HALLANDALE BEACH, FLA. (WSVN) - A sandbag distribution has ended in Hallandale Beach after more than 1,500 sandbags were given away to residents.
The event was held in the parking lot of the Big Easy Casino, located at 831 N. Federal Highway, Friday.
The distribution began at 9 a.m. and wrapped up just before 12 p.m. as residents in the city are used to flooding conditions when a hurricane hits their area.
Residents and business owners were able to stock up on sandbags before Hurricane Isaias’ expected arrival over the weekend.
“If you’re in a flood-prone area, try to sandbag your house, stay at home, be prepared for the storm,” said Hallandale Beach Mayor Joy Cooper. “If you’re at work and it’s flooded, do not go in flood areas. You will damage people’s homes and damage your cars. We are out here stressing everybody to be safe during this storm.”
Each car that showed up to the distribution was able to leave with up to 10 sandbags.
“It’s very important for the water not to reduce into our homes and help us be safe,” resident Dorothy Bacon said.
City officials have already taken precautionary measures to put up shutters on parts of City Hall that has computers with important data.
Crews are also working to clear out storm drains before the anticipated storm to avoid major flooding issues.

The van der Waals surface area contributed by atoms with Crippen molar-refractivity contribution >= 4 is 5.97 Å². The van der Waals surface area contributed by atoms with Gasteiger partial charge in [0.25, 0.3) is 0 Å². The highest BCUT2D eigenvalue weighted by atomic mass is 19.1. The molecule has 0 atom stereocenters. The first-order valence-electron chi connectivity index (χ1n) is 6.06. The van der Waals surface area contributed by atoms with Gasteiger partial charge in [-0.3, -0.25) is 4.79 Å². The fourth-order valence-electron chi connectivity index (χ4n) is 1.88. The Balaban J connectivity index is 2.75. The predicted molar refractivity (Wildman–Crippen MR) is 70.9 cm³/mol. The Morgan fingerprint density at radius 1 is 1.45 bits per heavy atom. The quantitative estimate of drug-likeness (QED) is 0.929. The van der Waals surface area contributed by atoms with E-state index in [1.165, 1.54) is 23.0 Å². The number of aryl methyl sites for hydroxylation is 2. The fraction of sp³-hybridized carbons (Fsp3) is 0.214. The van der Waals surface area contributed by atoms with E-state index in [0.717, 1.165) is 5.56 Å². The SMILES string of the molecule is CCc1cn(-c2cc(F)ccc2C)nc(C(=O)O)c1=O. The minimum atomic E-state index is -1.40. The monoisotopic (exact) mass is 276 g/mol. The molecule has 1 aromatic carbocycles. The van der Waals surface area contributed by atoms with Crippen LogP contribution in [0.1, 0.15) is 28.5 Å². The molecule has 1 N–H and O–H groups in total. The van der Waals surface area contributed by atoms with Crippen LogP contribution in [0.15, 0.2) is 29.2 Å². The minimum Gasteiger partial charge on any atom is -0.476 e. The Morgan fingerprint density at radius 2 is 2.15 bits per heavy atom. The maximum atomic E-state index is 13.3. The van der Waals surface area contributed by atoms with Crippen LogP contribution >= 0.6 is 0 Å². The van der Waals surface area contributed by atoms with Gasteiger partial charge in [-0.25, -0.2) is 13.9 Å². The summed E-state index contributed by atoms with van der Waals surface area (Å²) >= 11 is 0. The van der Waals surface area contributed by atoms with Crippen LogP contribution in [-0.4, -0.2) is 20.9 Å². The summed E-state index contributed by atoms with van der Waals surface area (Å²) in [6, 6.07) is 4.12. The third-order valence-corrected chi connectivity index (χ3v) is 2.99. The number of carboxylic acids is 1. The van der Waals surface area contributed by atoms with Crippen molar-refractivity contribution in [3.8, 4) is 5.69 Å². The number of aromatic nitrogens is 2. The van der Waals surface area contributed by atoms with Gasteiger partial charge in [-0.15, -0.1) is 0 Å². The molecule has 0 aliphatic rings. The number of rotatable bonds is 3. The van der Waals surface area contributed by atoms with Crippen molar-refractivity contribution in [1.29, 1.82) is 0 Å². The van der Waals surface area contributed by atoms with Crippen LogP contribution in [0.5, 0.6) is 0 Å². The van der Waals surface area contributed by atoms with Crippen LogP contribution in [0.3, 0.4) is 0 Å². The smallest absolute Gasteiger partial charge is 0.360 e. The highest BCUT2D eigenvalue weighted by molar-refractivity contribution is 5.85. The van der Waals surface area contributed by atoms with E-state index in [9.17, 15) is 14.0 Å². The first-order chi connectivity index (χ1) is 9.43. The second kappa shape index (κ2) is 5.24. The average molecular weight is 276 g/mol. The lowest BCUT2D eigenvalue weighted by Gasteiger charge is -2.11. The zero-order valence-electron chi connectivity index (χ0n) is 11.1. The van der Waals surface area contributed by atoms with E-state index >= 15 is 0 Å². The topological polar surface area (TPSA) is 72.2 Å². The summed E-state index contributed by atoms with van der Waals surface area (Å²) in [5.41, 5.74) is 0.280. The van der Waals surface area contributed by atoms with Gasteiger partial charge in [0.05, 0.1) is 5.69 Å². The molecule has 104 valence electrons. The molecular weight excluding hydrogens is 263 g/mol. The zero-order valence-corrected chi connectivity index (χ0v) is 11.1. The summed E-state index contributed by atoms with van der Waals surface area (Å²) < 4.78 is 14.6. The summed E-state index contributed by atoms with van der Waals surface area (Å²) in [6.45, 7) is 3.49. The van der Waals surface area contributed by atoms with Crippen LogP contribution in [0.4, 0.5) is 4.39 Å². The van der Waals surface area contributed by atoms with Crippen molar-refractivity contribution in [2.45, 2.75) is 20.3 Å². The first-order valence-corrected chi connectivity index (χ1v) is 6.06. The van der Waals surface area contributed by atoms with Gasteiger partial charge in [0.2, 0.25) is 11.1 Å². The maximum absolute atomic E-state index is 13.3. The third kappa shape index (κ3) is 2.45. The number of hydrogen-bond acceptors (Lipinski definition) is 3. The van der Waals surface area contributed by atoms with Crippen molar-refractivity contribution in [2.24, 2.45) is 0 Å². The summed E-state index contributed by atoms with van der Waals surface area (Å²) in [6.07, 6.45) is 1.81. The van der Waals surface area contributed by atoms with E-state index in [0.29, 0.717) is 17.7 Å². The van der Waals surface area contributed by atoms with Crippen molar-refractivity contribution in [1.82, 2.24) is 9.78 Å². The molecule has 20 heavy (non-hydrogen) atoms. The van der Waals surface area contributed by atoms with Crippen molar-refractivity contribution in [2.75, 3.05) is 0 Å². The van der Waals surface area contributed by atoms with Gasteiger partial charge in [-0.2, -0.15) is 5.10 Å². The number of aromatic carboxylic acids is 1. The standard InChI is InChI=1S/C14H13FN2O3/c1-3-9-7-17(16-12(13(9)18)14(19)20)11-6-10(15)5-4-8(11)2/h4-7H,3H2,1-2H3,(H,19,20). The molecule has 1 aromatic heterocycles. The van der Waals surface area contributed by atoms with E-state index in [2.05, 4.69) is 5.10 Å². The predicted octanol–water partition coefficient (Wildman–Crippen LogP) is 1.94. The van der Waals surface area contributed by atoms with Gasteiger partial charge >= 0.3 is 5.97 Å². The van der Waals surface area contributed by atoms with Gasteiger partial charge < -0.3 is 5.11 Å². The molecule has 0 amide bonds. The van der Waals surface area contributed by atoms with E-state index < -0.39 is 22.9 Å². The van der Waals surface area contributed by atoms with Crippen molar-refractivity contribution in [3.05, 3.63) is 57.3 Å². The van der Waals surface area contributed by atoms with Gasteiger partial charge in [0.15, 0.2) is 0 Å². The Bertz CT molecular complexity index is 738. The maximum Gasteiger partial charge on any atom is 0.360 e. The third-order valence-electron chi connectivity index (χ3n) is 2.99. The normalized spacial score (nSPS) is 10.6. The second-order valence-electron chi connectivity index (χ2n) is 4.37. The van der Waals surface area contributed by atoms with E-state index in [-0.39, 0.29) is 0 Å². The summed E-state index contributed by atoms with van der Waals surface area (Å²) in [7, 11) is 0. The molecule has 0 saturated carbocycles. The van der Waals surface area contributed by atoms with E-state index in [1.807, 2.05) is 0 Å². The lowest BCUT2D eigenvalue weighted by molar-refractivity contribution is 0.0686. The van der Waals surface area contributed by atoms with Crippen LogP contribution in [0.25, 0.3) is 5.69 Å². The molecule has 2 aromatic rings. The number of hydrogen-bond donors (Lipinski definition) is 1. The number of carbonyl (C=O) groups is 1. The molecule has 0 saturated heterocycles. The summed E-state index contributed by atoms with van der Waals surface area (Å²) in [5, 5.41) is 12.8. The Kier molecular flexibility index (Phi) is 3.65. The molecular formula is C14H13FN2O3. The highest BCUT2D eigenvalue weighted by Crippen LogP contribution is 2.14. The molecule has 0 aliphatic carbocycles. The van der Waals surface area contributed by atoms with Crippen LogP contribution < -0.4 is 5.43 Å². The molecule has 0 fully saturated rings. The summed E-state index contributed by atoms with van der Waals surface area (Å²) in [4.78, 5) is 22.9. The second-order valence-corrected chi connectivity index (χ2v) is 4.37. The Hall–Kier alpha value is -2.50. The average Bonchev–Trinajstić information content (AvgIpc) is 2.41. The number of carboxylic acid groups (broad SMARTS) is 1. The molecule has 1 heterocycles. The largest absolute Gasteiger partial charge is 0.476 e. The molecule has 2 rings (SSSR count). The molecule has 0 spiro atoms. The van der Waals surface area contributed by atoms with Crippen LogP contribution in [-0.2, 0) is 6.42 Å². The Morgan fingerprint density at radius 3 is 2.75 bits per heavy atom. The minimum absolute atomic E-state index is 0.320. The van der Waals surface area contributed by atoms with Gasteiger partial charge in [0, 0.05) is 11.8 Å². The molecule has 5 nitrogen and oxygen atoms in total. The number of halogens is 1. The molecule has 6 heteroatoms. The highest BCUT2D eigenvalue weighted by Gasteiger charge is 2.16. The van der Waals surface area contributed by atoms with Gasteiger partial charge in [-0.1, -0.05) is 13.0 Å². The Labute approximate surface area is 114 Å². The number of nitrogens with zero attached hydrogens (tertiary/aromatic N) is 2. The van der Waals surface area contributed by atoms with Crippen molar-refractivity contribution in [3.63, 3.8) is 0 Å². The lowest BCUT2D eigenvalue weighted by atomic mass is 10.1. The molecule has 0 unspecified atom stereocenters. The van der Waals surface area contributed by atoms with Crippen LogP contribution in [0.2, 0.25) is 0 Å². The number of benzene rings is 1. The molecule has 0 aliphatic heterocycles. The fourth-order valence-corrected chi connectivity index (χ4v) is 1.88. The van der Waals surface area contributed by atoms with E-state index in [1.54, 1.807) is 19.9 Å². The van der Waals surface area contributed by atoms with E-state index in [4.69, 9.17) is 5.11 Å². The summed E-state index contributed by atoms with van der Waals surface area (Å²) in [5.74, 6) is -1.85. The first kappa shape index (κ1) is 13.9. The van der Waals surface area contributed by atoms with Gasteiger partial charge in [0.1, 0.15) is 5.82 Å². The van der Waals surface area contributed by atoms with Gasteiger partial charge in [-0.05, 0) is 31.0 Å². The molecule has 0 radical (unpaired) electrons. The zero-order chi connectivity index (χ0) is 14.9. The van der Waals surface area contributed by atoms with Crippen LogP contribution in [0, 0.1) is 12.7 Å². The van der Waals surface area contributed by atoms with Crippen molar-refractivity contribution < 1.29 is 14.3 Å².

Doral, another flood-prone area, has also been handing out sandbags for residents to stock up and protect their property.
“One of our doors, like, doesn’t close properly, so a lot of water comes in, so we’re probably gonna use it for that door,” said a Doral resident.
In North Bay Village, another coastal community, sandbags were distributed to residents and businesses. There, only five bags per person were allowed.
North Bay Village Mayor Brent Latham said the city is ready for whatever Isaias throws its way.
“We’re forecasted to get somewhere between two and four inches of rain, and we want to make sure our drains are cleared and that as much water as possible can make its way through the storm system and out into the bay,” he said.
South Florida Water Management is also preparing for Isaias by lowering the canal levels to make room for more rain.
“We’re manning our pump stations and gates to make sure that they operate throughout the storm, and we’ll be ready for you to move that water when it arrives,” said a South Florida Water Management representative.
Meanwhile, Miami Beach closed early not just because of the curfew or COVID concerns, but because of the imminent hurricane.
South Beach had minimal storm prep, but at least one place was ready for nasty weather for a different reason: The iconic Mango’s has been closed and boarded due to the pandemic.
7News was told the storm shutters on the two businesses on each side of Mango’s were assembled to handle what Isaias might bring.
Some businesses elsewhere had sandbags in front of doors and windows, bringing on a rare Friday night on Ocean Drive, which has already undergone a litany of changes due to COVID-19.
If you still need sandbags, check with your city.
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